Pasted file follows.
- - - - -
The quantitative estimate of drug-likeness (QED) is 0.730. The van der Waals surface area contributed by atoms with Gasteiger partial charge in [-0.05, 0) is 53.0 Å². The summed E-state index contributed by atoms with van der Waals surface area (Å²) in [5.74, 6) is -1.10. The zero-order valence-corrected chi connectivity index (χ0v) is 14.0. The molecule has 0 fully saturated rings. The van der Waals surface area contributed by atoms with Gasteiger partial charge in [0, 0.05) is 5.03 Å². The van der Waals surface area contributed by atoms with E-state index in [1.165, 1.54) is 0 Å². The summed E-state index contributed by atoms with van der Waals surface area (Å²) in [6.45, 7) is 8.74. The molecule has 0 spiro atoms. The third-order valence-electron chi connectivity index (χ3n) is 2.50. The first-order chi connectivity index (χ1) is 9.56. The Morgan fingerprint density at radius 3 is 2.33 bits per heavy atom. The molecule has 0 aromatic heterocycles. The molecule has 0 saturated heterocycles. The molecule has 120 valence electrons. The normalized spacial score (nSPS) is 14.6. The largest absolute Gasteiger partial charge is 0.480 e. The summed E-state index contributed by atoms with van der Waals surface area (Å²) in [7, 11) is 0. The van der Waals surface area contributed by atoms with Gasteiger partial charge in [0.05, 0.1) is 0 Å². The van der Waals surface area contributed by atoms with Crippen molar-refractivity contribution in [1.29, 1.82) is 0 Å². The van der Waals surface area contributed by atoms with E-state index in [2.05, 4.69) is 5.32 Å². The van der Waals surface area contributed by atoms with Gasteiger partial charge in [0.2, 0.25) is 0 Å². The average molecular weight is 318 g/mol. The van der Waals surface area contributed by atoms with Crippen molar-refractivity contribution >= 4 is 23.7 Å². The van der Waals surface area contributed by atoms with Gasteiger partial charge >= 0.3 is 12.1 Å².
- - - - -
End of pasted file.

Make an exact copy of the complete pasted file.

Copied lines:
The quantitative estimate of drug-likeness (QED) is 0.730. The van der Waals surface area contributed by atoms with Gasteiger partial charge in [-0.05, 0) is 53.0 Å². The summed E-state index contributed by atoms with van der Waals surface area (Å²) in [5.74, 6) is -1.10. The zero-order valence-corrected chi connectivity index (χ0v) is 14.0. The molecule has 0 fully saturated rings. The van der Waals surface area contributed by atoms with Gasteiger partial charge in [0, 0.05) is 5.03 Å². The van der Waals surface area contributed by atoms with E-state index in [1.165, 1.54) is 0 Å². The summed E-state index contributed by atoms with van der Waals surface area (Å²) in [6.45, 7) is 8.74. The molecule has 0 spiro atoms. The third-order valence-electron chi connectivity index (χ3n) is 2.50. The first-order chi connectivity index (χ1) is 9.56. The Morgan fingerprint density at radius 3 is 2.33 bits per heavy atom. The molecule has 0 aromatic heterocycles. The molecule has 0 saturated heterocycles. The molecule has 120 valence electrons. The normalized spacial score (nSPS) is 14.6. The largest absolute Gasteiger partial charge is 0.480 e. The summed E-state index contributed by atoms with van der Waals surface area (Å²) in [7, 11) is 0. The van der Waals surface area contributed by atoms with Gasteiger partial charge in [0.05, 0.1) is 0 Å². The van der Waals surface area contributed by atoms with Crippen molar-refractivity contribution in [1.29, 1.82) is 0 Å². The van der Waals surface area contributed by atoms with E-state index in [2.05, 4.69) is 5.32 Å². The van der Waals surface area contributed by atoms with Gasteiger partial charge in [0.2, 0.25) is 0 Å². The average molecular weight is 318 g/mol. The van der Waals surface area contributed by atoms with Crippen molar-refractivity contribution >= 4 is 23.7 Å². The van der Waals surface area contributed by atoms with Gasteiger partial charge >= 0.3 is 12.1 Å².